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Through advocacy work, community and professional events, and media outreach, Veritas is helping to bring cutting-edge research, best-practice care, and scientifically backed information into the national eating disorder conversation. Here in our blog you can learn about the work we and others are doing to advance the understanding and treatment of eating disorders. You’ll also find interesting articles and helpful insights that can support you or a loved one on the journey to lasting recovery. We want to hear your story. Email us (blog@veritascollaborative.com) and ask how you can become a contributor!

The Thanksgiving Table

Navigating the Thanksgiving Table: A Letter for Those in Eating Disorder Recovery

A note upfront: you will get through Thanksgiving this year.

You will get through this day supercharged with expectations of gratitude, joy, and togetherness. This day when seemingly everyone is eager to take to the kitchen and prepare their assigned dish, presenting it to a table of revelers ready to express their thankfulness over an abundant feast.

You will get through this day that marks the first in a series of seasonal holiday gatherings in which family dynamics and food compete for the center stage–for better or for worse.

Thanksgiving can push the limits of eating disorder recovery in so many ways. It is fraught with the potential for triggers, whether you are well-established in your healing journey or are in the throes of an eating disorder.

Know the lessons from this day will be abundant. Moments that challenge your recovery may be abundant. Ultimately, your growth will be the most abundant. You can and will get through this.

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Maddie Duzyk

Episode 78: Occupational Therapy and Eating Disorders with Maddie Duzyk

Episode description:

We begin this episode of Peace Meal with guest Maddie Duzyk describing her lived experience with anorexia as it compares to her life in recovery. Reflecting on the everyday impact of her eating disorder, she explains how the illness made it difficult to distinguish between her own values and those of her disorder. Fortunately, treatment and recovery have allowed her to find herself again and reconnect with her interests and roles separate from the illness she once mistook for herself.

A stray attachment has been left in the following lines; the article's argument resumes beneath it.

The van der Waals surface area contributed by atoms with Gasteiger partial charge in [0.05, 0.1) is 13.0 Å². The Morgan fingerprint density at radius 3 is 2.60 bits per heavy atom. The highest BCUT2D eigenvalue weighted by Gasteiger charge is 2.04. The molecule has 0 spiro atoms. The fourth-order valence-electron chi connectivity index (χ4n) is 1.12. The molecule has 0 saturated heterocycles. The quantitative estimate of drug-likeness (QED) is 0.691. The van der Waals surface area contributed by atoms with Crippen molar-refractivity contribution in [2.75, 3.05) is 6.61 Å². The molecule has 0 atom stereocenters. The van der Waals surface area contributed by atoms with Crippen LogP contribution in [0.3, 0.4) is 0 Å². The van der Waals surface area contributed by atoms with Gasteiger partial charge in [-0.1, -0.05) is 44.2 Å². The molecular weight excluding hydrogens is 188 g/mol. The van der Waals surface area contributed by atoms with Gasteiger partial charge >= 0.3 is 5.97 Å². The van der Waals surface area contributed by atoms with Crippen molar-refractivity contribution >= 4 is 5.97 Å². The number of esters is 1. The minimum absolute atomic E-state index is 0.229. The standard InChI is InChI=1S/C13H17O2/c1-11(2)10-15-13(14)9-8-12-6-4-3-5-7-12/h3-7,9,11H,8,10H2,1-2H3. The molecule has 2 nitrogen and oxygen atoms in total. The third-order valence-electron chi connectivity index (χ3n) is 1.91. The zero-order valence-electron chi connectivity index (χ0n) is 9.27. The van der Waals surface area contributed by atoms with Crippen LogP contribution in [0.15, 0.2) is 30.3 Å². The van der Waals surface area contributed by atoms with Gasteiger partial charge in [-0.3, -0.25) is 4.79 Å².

As an occupational therapist, Maddie now helps patients on their own recovery journey, including during the often difficult transition from higher levels of care to outpatient life. She shares with us her recent doctoral capstone, which explored the perceptions of social eating behaviors among adolescents with eating disorders, and provides suggestions for those supporting a person with an eating disorder during mealtimes. She ends the podcast by expressing her hope that one day patients and providers alike will recognize and employ occupational therapy as an additional resource in eating disorder recovery. 

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A table set for Thanksgiving decorated with pumpkins, leaves, and pinecones

How to Help Patients Navigate the Holiday Season in Recovery

With the abundance of food, shared mealtimes, and large social gatherings, the holiday season can be immensely difficult for anyone living with or recovering from an eating disorder. Even as we shift into a more “normal” routine after pandemic-related disruptions, we continue to witness the impact of the last few years on people with eating disorders.

According to Hilmar Wagner, MPH, RDN, LN, CD, there are four key aspects of successfully navigating the holiday season while in eating disorder recovery. His method for a successful holiday is called P.R.E.P., which you can use in your work with your patients to support them this holiday season and beyond.

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A heart-shaped plate with utensils arranged to form a peace sign.

Introducing CARE IOP, Intensive Treatment for Binge Eating

Veritas Collaborative is excited to announce the addition of virtual CARE IOP to our continuum of eating disorder care. CARE—which stands for Cultivating Awareness and Resilience with Experience/Eating/Emotions—is specifically designed for adults with binge eating disorder (BED) or OSFED marked by a pattern of binge eating. The virtual intensive program provides therapeutic intervention and peer support while offering an opportunity for self-accountability and recovery-focused skill development at home. CARE IOP is currently available in North Carolina with plans to expand across other states. 

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A woman sits on her couch with a sad expression on her face